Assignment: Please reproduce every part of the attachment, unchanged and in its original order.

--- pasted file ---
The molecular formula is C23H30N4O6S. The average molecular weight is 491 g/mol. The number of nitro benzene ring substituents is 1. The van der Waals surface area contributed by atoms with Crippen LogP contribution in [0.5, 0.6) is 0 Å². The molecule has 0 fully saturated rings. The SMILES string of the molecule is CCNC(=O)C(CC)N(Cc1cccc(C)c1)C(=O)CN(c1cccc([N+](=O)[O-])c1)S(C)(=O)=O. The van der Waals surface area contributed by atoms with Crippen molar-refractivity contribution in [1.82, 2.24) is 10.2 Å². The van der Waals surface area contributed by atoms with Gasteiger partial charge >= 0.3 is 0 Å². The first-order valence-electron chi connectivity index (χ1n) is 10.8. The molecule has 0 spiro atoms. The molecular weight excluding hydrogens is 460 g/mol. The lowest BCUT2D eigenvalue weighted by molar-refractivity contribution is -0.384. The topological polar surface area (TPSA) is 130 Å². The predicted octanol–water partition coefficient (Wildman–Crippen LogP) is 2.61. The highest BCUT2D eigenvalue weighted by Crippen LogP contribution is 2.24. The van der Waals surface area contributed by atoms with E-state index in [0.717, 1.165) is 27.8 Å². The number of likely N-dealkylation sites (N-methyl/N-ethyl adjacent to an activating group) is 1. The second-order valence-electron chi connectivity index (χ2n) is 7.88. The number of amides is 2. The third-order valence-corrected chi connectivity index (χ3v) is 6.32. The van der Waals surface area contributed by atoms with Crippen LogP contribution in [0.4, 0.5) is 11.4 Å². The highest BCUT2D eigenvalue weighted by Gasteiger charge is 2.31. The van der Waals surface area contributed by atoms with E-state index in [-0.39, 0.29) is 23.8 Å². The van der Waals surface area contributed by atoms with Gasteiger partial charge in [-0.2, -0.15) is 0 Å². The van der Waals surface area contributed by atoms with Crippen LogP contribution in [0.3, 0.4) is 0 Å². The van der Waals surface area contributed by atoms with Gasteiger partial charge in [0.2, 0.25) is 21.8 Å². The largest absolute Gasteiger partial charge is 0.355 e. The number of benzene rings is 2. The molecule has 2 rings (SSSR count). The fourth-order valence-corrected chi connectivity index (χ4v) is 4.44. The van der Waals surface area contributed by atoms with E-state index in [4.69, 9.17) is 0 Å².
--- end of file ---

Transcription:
The molecular formula is C23H30N4O6S. The average molecular weight is 491 g/mol. The number of nitro benzene ring substituents is 1. The van der Waals surface area contributed by atoms with Crippen LogP contribution in [0.5, 0.6) is 0 Å². The molecule has 0 fully saturated rings. The SMILES string of the molecule is CCNC(=O)C(CC)N(Cc1cccc(C)c1)C(=O)CN(c1cccc([N+](=O)[O-])c1)S(C)(=O)=O. The van der Waals surface area contributed by atoms with Crippen molar-refractivity contribution in [1.82, 2.24) is 10.2 Å². The van der Waals surface area contributed by atoms with Gasteiger partial charge >= 0.3 is 0 Å². The first-order valence-electron chi connectivity index (χ1n) is 10.8. The molecule has 0 spiro atoms. The molecular weight excluding hydrogens is 460 g/mol. The lowest BCUT2D eigenvalue weighted by molar-refractivity contribution is -0.384. The topological polar surface area (TPSA) is 130 Å². The predicted octanol–water partition coefficient (Wildman–Crippen LogP) is 2.61. The highest BCUT2D eigenvalue weighted by Crippen LogP contribution is 2.24. The van der Waals surface area contributed by atoms with E-state index in [0.717, 1.165) is 27.8 Å². The number of likely N-dealkylation sites (N-methyl/N-ethyl adjacent to an activating group) is 1. The second-order valence-electron chi connectivity index (χ2n) is 7.88. The number of amides is 2. The third-order valence-corrected chi connectivity index (χ3v) is 6.32. The van der Waals surface area contributed by atoms with Crippen LogP contribution in [0.4, 0.5) is 11.4 Å². The highest BCUT2D eigenvalue weighted by Gasteiger charge is 2.31. The van der Waals surface area contributed by atoms with E-state index in [-0.39, 0.29) is 23.8 Å². The van der Waals surface area contributed by atoms with Gasteiger partial charge in [-0.2, -0.15) is 0 Å². The van der Waals surface area contributed by atoms with Crippen LogP contribution in [0.3, 0.4) is 0 Å². The van der Waals surface area contributed by atoms with Gasteiger partial charge in [0.2, 0.25) is 21.8 Å². The largest absolute Gasteiger partial charge is 0.355 e. The number of benzene rings is 2. The molecule has 2 rings (SSSR count). The fourth-order valence-corrected chi connectivity index (χ4v) is 4.44. The van der Waals surface area contributed by atoms with E-state index in [4.69, 9.17) is 0 Å².